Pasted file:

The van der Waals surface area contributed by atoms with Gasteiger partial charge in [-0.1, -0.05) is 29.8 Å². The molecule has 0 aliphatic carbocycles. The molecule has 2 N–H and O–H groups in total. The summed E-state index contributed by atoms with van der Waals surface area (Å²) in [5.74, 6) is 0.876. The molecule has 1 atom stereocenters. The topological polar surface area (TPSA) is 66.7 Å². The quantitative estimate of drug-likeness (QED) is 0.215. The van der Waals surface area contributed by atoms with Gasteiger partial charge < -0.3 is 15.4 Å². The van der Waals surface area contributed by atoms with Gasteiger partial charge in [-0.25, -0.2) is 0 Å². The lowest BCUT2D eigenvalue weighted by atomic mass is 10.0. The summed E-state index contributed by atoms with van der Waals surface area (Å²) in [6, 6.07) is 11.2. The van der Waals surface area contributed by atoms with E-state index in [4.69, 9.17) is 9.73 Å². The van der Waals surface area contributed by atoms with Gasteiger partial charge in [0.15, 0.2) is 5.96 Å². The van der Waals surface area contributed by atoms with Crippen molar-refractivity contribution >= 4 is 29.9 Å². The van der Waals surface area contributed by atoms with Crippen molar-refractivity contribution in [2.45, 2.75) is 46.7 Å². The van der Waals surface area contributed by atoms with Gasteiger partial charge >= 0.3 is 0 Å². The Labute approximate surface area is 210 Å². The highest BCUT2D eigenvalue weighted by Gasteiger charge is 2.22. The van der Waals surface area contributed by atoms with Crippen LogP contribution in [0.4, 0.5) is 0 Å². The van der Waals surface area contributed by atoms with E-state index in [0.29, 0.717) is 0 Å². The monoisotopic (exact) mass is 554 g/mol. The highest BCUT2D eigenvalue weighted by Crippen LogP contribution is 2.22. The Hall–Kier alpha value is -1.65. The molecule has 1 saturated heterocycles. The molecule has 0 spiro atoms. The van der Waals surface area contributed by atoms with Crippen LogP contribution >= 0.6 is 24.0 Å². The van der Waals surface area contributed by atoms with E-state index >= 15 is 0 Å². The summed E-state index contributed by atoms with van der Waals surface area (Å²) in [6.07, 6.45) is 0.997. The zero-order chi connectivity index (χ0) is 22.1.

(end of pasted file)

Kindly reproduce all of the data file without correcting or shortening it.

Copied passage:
The van der Waals surface area contributed by atoms with Gasteiger partial charge in [-0.1, -0.05) is 29.8 Å². The molecule has 0 aliphatic carbocycles. The molecule has 2 N–H and O–H groups in total. The summed E-state index contributed by atoms with van der Waals surface area (Å²) in [5.74, 6) is 0.876. The molecule has 1 atom stereocenters. The topological polar surface area (TPSA) is 66.7 Å². The quantitative estimate of drug-likeness (QED) is 0.215. The van der Waals surface area contributed by atoms with Gasteiger partial charge < -0.3 is 15.4 Å². The van der Waals surface area contributed by atoms with Gasteiger partial charge in [-0.25, -0.2) is 0 Å². The lowest BCUT2D eigenvalue weighted by atomic mass is 10.0. The summed E-state index contributed by atoms with van der Waals surface area (Å²) in [6, 6.07) is 11.2. The van der Waals surface area contributed by atoms with E-state index in [4.69, 9.17) is 9.73 Å². The van der Waals surface area contributed by atoms with Gasteiger partial charge in [0.15, 0.2) is 5.96 Å². The van der Waals surface area contributed by atoms with Crippen molar-refractivity contribution >= 4 is 29.9 Å². The van der Waals surface area contributed by atoms with Crippen molar-refractivity contribution in [2.45, 2.75) is 46.7 Å². The van der Waals surface area contributed by atoms with Gasteiger partial charge >= 0.3 is 0 Å². The Labute approximate surface area is 210 Å². The highest BCUT2D eigenvalue weighted by Gasteiger charge is 2.22. The van der Waals surface area contributed by atoms with Crippen LogP contribution in [0.4, 0.5) is 0 Å². The van der Waals surface area contributed by atoms with E-state index in [0.29, 0.717) is 0 Å². The monoisotopic (exact) mass is 554 g/mol. The highest BCUT2D eigenvalue weighted by Crippen LogP contribution is 2.22. The Hall–Kier alpha value is -1.65. The molecule has 1 saturated heterocycles. The molecule has 0 spiro atoms. The van der Waals surface area contributed by atoms with Crippen LogP contribution >= 0.6 is 24.0 Å². The van der Waals surface area contributed by atoms with E-state index >= 15 is 0 Å². The summed E-state index contributed by atoms with van der Waals surface area (Å²) in [6.07, 6.45) is 0.997. The zero-order chi connectivity index (χ0) is 22.1.